Early on Thursday, U.S. stock markets exhibited a predominantly downward trend, with the Nasdaq Composite leading the decline. This slide in the markets was attributed to the continued decline in Apple Inc. shares and persistent concerns among investors regarding the Federal Reserve's anticipated need to maintain elevated interest rates as a measure to combat inflation.
Here's a snapshot of the key market movements at that time:
The market dynamics were influenced by developments in Treasury yields, which had seen an increase earlier in the week due to robust U.S. economic data. Additionally, the U.S. Dollar Index (DXY) displayed a 0.2% rise.
Rising yields can diminish the appeal of stocks, while a strengthening dollar can result in higher costs for foreign investors looking to invest in U.S. assets. It can also impact U.S.-based companies by reducing the value of their overseas sales and negatively affect economies reliant on dollar-denominated goods.
Ipek Ozkardeskaya, Senior Analyst at Swissquote Bank, highlighted the global implications of a stronger U.S. dollar, particularly in relation to oil prices, stating, "The U.S. dollar's appreciation adds an additional layer of complexity for the rest of the world, as not only crude prices rise, but the U.S. dollar used to trade oil gains in value as well."
Despite oil reaching 2023 highs at the beginning of September, there were indications that the U.S. benchmark (CL00, +0.01%) might end its nine-day winning streak.
At the time, the yield on the 10-year Treasury (BX:TMUBMUSD10Y) stood at 4.27%, following Wednesday's close at its fourth-highest level for the year.
Additionally, upcoming data releases, such as the August consumer-price index scheduled for the following week, were a source of concern for investors.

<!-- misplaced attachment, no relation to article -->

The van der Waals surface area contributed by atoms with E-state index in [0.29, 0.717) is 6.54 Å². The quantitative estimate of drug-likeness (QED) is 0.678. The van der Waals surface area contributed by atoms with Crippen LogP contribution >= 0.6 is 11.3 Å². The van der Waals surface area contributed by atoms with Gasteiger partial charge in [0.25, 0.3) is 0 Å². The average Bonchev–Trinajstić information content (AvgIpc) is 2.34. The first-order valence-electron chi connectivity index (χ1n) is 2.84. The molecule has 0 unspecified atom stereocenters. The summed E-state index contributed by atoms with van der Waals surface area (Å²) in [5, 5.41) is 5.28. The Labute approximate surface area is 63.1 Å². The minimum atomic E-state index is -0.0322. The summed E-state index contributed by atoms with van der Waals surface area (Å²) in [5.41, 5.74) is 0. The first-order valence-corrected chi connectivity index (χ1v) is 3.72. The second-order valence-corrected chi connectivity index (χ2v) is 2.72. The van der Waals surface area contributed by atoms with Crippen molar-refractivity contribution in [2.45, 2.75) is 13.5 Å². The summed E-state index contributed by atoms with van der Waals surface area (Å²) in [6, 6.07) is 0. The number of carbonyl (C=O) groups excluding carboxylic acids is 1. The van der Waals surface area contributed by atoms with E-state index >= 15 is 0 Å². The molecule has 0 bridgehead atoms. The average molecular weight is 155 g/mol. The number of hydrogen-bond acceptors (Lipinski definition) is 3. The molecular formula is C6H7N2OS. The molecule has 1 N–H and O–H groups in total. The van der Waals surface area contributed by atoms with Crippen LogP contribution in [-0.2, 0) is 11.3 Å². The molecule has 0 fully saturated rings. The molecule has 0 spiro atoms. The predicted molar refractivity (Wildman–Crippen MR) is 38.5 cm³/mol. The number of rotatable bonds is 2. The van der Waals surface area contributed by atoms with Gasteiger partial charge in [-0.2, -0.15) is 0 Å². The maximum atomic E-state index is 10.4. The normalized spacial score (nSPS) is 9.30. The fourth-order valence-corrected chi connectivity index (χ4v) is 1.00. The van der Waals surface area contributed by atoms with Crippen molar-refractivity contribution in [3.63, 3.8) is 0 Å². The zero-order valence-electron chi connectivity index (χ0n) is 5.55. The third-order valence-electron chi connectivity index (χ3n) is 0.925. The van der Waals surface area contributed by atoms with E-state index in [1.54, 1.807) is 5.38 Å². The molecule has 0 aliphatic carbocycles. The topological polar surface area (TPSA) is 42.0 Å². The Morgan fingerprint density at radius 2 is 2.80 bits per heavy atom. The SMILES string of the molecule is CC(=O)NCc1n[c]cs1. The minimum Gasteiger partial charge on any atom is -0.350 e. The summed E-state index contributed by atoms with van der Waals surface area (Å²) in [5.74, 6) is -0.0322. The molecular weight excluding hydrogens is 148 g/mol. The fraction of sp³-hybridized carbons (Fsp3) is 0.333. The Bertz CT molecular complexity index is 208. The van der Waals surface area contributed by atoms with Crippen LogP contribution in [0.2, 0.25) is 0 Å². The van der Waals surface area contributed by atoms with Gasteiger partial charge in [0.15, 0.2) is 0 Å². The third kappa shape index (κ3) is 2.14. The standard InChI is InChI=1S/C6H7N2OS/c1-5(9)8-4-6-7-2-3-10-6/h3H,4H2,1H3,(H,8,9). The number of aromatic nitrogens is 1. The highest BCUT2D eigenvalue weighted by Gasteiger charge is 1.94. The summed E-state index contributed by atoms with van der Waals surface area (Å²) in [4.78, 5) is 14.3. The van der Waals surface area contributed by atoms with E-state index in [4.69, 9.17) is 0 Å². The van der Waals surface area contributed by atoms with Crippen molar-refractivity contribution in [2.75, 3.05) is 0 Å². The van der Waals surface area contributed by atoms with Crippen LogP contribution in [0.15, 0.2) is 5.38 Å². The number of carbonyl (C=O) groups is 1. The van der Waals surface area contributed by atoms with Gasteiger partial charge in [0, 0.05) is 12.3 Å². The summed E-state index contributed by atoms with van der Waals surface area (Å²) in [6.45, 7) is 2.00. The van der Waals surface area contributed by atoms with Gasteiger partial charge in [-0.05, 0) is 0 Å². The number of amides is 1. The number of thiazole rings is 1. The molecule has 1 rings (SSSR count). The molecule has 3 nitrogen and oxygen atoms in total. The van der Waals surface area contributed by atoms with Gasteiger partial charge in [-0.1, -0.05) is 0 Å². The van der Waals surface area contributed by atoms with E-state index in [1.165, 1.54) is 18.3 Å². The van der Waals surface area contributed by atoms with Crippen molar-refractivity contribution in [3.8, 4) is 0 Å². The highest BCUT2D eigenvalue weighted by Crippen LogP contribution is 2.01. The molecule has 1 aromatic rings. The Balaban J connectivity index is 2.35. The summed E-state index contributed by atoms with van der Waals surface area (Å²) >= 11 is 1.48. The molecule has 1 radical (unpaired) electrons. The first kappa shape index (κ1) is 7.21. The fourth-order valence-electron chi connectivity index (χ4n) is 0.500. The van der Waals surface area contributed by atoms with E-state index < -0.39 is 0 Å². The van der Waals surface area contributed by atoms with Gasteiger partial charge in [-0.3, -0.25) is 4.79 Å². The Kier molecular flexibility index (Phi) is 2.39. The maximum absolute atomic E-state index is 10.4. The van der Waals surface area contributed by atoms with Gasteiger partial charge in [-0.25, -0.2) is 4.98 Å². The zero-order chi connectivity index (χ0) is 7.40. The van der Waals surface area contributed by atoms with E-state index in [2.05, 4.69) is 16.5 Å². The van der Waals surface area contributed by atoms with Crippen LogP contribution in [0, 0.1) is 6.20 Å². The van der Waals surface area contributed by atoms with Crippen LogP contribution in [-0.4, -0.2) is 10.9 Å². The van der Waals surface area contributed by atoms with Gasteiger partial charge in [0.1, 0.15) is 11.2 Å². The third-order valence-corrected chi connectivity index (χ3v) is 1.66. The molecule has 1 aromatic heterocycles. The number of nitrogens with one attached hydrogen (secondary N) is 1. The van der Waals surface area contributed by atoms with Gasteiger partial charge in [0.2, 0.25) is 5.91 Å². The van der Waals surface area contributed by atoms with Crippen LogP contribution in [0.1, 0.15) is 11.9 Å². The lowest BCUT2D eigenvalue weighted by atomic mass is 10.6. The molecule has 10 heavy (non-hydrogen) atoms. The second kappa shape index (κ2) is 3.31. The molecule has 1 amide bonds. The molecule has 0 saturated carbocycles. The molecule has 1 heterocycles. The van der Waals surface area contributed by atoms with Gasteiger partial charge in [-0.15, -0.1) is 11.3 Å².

The day's data releases highlighted the paradox where good economic news could be perceived as negative for the market. It was revealed that initial jobless benefit claims had decreased by 13,000 to 216,000 for the week ending September 2, marking the lowest level since mid-February. This outperformed economists' expectations, as they had estimated a rise of 2,000 to 230,000. Last week's claims also saw a revision, with a decrease of 3,000 to 229,000, compared to the initial estimate of a 4,000 decrease to 228,000.
Commenting on this, Mike Loewengart, Head of Model Portfolio Construction at Morgan Stanley Global Investment Office, noted, "We've seen this movie before: Weekly jobless claims once again surprise to the downside, underscoring the labor market's resilience." He emphasized that despite economic deceleration and reduced inflation, employment remained a significant concern for the Federal Reserve. While the Fed might not immediately adjust interest rates, they were unlikely to deviate from their commitment to a higher-for-longer interest rate stance.
Apple Inc. (AAPL) was a notable underperformer, with shares declining by an additional 4.2%. Renewed concerns regarding the company's business in China were a key driver of this decline. China had prohibited government officials from using iPhones for work, this ban could extend to government-backed entities and state-owned companies. Consequently, Apple shares had fallen by over 7% during the week.
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